Medical workers saving lives in war zones need greater protection from violence, writes Natalya Wells.
Crafting and implementing policy that protects health workers is difficult in any circumstances; in situations of conflict it becomes nigh on impossible. Yet the impact of these policies can mean the difference between life and death, not just for the medical staff but also for the communities they serve.
Imagine being seriously injured in an urban conflict and arriving at a well-stocked hospital to find all the surgeons have fled for their lives; or the only doctor in your town is arrested for providing treatment to ‘enemy sympathisers’. This is reality for many people in conflict zones such as Syria and Iraq, where previously stable and modern healthcare systems have been destroyed. It is a major humanitarian problem that needs to be addressed and stopped.
Violence against medical workers is reprehensible for both the immediate consequences and the knock-on effects for thousands of people. The threat of death, injury, kidnapping or arrest of healthcare workers, as well as destruction of medical facilities and transport, disrupts and can obstruct access to healthcare.
In Somalia, for example, where doctors are desperately needed, a suicide bomber killed many newly-qualified doctors at a 2009 university graduation ceremony. When the sole functioning hospital in one region of Sri Lanka came under direct shelling, the entire population was affected. These shocking incidents cannot be tolerated.
The International Committee of the Red Cross (ICRC) is leading a global Red Cross Red Crescent Movement project, Health Care in Danger (HCiD), to tackle this far-reaching humanitarian issue. Health Care in Danger aims to raise awareness and promote the implementation of policy measures for improving respect for healthcare in times of conflict. Through the project, stakeholders including states, armed forces, national Red Cross and Red Crescent societies, health professionals, and international medical bodies have provided their input and expertise to Health Care in Danger.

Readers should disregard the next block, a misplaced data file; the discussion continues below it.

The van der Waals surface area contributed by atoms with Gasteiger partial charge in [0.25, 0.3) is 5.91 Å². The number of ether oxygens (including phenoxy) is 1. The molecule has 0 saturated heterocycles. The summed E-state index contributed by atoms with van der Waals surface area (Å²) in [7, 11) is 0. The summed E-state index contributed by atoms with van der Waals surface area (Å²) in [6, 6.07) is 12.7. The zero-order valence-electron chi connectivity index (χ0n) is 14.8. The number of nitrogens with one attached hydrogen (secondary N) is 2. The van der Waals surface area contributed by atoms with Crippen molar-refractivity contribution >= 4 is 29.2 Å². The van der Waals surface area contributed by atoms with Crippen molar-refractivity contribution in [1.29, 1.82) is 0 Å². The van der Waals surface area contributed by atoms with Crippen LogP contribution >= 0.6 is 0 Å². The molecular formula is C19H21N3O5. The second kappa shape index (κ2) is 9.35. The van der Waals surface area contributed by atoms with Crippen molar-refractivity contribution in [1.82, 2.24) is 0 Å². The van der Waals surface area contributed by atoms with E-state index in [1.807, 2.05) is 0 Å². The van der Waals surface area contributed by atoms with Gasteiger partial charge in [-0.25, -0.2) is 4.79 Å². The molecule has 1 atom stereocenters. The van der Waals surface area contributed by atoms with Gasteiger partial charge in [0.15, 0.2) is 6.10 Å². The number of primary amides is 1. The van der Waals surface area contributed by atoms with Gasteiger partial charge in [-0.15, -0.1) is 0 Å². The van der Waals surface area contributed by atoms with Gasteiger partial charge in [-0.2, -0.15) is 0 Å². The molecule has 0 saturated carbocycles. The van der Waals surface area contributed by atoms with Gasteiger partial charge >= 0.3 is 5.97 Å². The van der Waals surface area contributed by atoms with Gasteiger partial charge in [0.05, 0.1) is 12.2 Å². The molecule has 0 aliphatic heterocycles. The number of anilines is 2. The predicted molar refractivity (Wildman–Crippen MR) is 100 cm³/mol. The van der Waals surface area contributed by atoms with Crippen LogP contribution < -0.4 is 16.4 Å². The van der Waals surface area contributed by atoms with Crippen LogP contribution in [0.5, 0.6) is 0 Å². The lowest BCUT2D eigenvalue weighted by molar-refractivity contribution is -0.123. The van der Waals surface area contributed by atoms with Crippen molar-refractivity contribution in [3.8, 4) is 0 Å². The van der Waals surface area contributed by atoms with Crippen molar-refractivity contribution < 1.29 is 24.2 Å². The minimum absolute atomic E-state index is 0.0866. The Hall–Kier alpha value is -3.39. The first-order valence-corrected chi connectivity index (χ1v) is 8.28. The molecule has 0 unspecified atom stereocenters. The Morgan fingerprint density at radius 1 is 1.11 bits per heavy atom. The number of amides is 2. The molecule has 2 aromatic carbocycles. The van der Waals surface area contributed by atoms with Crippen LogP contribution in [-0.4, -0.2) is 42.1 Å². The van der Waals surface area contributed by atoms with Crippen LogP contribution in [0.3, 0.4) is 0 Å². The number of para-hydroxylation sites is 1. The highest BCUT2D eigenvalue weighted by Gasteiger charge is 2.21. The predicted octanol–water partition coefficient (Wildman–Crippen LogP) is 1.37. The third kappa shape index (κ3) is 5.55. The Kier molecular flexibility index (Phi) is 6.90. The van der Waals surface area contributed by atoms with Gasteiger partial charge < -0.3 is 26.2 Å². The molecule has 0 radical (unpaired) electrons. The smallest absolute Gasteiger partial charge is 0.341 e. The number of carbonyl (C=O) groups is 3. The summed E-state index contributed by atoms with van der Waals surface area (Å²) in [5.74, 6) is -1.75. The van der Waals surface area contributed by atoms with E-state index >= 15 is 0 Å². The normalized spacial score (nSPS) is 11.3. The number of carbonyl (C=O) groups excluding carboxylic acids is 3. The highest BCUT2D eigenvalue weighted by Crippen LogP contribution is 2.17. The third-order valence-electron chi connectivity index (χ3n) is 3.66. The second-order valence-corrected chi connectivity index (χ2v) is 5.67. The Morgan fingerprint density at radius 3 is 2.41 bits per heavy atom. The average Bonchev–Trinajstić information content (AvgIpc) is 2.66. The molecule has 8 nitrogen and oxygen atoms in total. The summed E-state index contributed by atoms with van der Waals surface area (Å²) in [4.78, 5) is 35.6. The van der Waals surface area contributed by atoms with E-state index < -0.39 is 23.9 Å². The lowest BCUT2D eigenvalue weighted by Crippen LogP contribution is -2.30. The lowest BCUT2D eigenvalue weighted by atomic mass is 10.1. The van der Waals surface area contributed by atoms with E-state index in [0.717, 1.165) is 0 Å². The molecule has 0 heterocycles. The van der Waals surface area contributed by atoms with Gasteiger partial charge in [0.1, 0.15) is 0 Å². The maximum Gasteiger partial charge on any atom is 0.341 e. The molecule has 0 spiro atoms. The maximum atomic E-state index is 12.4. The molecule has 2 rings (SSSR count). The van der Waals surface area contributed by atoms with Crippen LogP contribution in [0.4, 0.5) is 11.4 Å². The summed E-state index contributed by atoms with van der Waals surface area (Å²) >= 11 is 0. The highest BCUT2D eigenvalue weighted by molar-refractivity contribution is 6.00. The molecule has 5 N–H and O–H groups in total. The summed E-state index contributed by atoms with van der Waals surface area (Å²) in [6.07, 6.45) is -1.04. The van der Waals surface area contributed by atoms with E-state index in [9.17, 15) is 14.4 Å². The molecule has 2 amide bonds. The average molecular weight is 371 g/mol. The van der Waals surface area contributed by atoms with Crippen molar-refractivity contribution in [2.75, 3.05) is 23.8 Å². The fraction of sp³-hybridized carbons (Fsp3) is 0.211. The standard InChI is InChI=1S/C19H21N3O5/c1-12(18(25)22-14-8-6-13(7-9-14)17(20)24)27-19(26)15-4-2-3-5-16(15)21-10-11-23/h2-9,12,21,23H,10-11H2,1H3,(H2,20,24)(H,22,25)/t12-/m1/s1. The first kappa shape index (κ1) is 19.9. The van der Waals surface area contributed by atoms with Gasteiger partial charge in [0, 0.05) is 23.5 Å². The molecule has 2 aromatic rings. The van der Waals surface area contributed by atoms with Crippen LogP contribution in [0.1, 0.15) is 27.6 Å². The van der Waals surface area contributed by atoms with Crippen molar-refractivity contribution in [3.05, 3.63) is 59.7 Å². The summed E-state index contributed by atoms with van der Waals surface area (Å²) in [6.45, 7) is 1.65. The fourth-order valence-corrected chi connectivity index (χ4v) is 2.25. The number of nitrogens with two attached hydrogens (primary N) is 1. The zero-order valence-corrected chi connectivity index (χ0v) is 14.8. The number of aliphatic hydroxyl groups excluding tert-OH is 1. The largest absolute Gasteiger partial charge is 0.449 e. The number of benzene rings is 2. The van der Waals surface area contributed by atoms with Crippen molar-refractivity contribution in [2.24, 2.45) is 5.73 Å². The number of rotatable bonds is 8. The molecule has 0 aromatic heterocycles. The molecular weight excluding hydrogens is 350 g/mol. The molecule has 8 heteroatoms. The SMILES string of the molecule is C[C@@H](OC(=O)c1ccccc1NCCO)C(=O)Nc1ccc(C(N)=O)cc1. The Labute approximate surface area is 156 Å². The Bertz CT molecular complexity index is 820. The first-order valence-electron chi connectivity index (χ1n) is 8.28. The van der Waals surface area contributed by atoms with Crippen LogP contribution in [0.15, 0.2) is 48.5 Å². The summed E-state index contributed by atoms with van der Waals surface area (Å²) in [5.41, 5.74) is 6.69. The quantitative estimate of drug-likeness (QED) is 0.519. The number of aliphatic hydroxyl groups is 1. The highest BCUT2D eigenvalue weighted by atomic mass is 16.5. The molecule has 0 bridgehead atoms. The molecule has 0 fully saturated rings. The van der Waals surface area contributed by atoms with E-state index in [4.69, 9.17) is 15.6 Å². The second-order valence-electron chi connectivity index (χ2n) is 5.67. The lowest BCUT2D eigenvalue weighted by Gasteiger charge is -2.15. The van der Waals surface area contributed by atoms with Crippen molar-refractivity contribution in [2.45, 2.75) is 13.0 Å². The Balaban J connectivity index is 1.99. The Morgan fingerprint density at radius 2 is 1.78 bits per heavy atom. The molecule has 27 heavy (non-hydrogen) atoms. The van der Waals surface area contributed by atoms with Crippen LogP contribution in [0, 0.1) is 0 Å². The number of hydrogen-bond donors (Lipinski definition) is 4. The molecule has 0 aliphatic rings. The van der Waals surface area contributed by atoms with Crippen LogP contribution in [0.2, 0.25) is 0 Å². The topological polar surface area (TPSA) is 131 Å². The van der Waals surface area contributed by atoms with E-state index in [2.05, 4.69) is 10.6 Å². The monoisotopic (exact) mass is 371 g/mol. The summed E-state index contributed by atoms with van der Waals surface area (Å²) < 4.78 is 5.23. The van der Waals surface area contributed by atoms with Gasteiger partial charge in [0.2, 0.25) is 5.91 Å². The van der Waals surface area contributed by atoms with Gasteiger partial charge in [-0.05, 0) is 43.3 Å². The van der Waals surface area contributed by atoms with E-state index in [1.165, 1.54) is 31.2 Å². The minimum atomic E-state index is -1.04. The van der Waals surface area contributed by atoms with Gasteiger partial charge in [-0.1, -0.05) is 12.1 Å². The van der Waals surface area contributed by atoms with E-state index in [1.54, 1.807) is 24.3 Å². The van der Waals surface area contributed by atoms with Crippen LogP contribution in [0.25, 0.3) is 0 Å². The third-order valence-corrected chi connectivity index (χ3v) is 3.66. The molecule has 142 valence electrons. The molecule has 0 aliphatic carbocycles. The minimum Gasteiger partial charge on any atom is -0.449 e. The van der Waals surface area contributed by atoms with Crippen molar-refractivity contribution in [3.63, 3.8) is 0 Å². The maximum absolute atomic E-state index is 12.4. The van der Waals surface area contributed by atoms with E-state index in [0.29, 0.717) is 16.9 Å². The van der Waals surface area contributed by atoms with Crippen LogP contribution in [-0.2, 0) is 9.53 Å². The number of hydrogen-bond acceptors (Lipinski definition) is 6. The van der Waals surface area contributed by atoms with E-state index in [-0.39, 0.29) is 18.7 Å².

The overarching theme is that the role of healthcare workers in providing neutral and impartial assistance must be recognised and given special protection, as dictated by international humanitarian law (IHL), the laws of armed conflict. Under international humanitarian law, it is prohibited to attack, threaten, harass, punish or otherwise interfere with healthcare workers, hospitals and ambulances. Yet these laws are repeatedly violated.
The International Committee of the Red Cross collated data of violent incidents against healthcare personnel and infrastructure from a sample of the countries in which it operates, demonstrating that medical workers in situations of armed conflict constantly suffer from threats and attacks, both targeted and unintended, as they carry out their duties. Two reports from 2011 and 2014 paint a horrifying picture of the extent of violence against the healthcare system in situations where health services are needed most.
Respect for healthcare in conflict cannot be guaranteed without adherence to the laws of armed conflict. In addition to adequate training for armed forces, there must be consequences for those who breach the laws, as impunity will weaken the effect of legal protections. A strong legal framework and the willingness to prosecute offenders will guard against this.
Measures to improve the protection of healthcare in conflict are not only applicable to armed forces. Many Australian medical personnel work overseas in situations of armed conflict. Their training prior to deployment needs to include awareness of how healthcare must be delivered, respected, and facilitated.
Although the ramifications for public health may not be as extensive as in wartime, violence against healthcare workers occurs in peacetime too, including in Australia. One of the ways to ensure that healthcare is protected in wartime is to implement, and enforce, policies in peacetime.
The latest Health Care in Danger publication, Domestic normative frameworks for the protection of health care, outlines recommendations for states to ensure that their international obligations are translated into domestic law and regulations with appropriate penalties and awareness.
In Australia, this responsibility lies with both federal and state governments, and action in this regard shapes public policy. For example, Victoria has prioritised the legal protection of healthcare workers by doubling the penalty for assault if committed against health practitioners in their place of work.
It is not only the International Committee of the Red Cross and its partners who are concerned about the lack of safety for healthcare workers. And it is not just lawmakers who can play a role in improving the situation. Individuals, civil society organisations, media and medical groups in Australia can influence public policy by raising awareness and advocating for policies that enhance the protection of healthcare domestically and globally. They can join the online community of concern, promote training tools for medical students and practitioners, and support the resolutions and regulations of norm-setting international bodies such as the World Health Organization. They can also increase awareness among media on the importance of perceptions created by reporting on conflicts on acceptance and respect of healthcare workers, and avoiding misuse of the emblem.
Healthcare professionals are our greatest asset in times of need, whether it’s a bike accident or a mortar that has caused the injury. We need to respect them and ensure they are safe from violence so that they can continue to save lives.